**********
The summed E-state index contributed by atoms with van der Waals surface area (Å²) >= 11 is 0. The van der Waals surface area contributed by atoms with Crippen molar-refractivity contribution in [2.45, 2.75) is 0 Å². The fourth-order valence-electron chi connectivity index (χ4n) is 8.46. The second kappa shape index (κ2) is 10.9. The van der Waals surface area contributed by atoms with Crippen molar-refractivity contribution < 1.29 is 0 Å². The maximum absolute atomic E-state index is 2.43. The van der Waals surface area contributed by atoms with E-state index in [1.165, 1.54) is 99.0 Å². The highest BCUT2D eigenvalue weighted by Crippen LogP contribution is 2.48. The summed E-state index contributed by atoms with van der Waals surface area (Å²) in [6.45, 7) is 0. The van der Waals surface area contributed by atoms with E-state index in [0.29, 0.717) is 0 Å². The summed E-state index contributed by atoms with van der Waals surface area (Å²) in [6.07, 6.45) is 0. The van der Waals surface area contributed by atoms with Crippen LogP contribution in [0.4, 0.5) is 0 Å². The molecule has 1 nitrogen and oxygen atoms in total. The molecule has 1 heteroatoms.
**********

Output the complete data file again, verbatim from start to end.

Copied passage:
The summed E-state index contributed by atoms with van der Waals surface area (Å²) >= 11 is 0. The van der Waals surface area contributed by atoms with Crippen molar-refractivity contribution in [2.45, 2.75) is 0 Å². The fourth-order valence-electron chi connectivity index (χ4n) is 8.46. The second kappa shape index (κ2) is 10.9. The van der Waals surface area contributed by atoms with Crippen molar-refractivity contribution < 1.29 is 0 Å². The maximum absolute atomic E-state index is 2.43. The van der Waals surface area contributed by atoms with E-state index in [1.165, 1.54) is 99.0 Å². The highest BCUT2D eigenvalue weighted by Crippen LogP contribution is 2.48. The summed E-state index contributed by atoms with van der Waals surface area (Å²) in [6.45, 7) is 0. The van der Waals surface area contributed by atoms with E-state index in [0.29, 0.717) is 0 Å². The summed E-state index contributed by atoms with van der Waals surface area (Å²) in [6.07, 6.45) is 0. The van der Waals surface area contributed by atoms with Crippen LogP contribution in [0.4, 0.5) is 0 Å². The molecule has 1 nitrogen and oxygen atoms in total. The molecule has 1 heteroatoms.